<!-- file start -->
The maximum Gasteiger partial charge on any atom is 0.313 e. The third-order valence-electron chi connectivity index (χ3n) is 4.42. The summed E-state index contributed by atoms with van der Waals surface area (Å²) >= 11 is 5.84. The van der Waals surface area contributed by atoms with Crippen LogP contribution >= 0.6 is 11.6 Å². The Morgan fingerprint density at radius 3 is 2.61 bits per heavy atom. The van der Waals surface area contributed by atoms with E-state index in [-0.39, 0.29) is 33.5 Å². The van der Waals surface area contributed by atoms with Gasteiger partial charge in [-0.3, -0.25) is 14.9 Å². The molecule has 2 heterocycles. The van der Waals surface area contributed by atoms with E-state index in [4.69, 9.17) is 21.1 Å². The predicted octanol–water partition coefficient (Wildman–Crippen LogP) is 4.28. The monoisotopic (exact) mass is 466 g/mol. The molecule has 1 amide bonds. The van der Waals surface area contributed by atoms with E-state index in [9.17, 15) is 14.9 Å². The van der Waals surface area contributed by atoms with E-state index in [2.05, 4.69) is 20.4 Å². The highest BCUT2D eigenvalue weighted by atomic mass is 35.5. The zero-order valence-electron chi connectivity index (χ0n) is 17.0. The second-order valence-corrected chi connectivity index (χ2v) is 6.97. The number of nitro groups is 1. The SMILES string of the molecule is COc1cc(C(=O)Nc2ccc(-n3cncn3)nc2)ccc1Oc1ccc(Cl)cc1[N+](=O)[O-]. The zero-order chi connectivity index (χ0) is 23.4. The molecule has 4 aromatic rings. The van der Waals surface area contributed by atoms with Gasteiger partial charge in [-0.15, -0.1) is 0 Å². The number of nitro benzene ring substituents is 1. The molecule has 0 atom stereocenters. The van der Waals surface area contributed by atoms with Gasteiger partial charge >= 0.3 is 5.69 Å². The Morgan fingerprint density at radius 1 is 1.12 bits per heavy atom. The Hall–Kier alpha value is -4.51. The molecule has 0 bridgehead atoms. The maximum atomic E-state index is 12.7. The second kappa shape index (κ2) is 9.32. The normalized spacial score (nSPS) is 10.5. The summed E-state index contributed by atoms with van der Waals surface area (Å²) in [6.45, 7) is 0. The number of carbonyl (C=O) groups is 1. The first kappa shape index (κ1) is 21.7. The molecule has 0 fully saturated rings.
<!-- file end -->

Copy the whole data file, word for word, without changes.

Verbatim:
The maximum Gasteiger partial charge on any atom is 0.313 e. The third-order valence-electron chi connectivity index (χ3n) is 4.42. The summed E-state index contributed by atoms with van der Waals surface area (Å²) >= 11 is 5.84. The van der Waals surface area contributed by atoms with Crippen LogP contribution >= 0.6 is 11.6 Å². The Morgan fingerprint density at radius 3 is 2.61 bits per heavy atom. The van der Waals surface area contributed by atoms with E-state index in [-0.39, 0.29) is 33.5 Å². The van der Waals surface area contributed by atoms with Gasteiger partial charge in [-0.3, -0.25) is 14.9 Å². The molecule has 2 heterocycles. The van der Waals surface area contributed by atoms with E-state index in [4.69, 9.17) is 21.1 Å². The predicted octanol–water partition coefficient (Wildman–Crippen LogP) is 4.28. The monoisotopic (exact) mass is 466 g/mol. The molecule has 1 amide bonds. The van der Waals surface area contributed by atoms with E-state index in [9.17, 15) is 14.9 Å². The van der Waals surface area contributed by atoms with E-state index in [2.05, 4.69) is 20.4 Å². The highest BCUT2D eigenvalue weighted by atomic mass is 35.5. The zero-order valence-electron chi connectivity index (χ0n) is 17.0. The second-order valence-corrected chi connectivity index (χ2v) is 6.97. The number of nitro groups is 1. The SMILES string of the molecule is COc1cc(C(=O)Nc2ccc(-n3cncn3)nc2)ccc1Oc1ccc(Cl)cc1[N+](=O)[O-]. The zero-order chi connectivity index (χ0) is 23.4. The molecule has 4 aromatic rings. The van der Waals surface area contributed by atoms with Gasteiger partial charge in [-0.15, -0.1) is 0 Å². The number of nitro benzene ring substituents is 1. The molecule has 0 atom stereocenters. The van der Waals surface area contributed by atoms with Gasteiger partial charge >= 0.3 is 5.69 Å². The Morgan fingerprint density at radius 1 is 1.12 bits per heavy atom. The Hall–Kier alpha value is -4.51. The molecule has 0 bridgehead atoms. The maximum atomic E-state index is 12.7. The second kappa shape index (κ2) is 9.32. The normalized spacial score (nSPS) is 10.5. The summed E-state index contributed by atoms with van der Waals surface area (Å²) in [6.45, 7) is 0. The number of carbonyl (C=O) groups is 1. The first kappa shape index (κ1) is 21.7. The molecule has 0 fully saturated rings.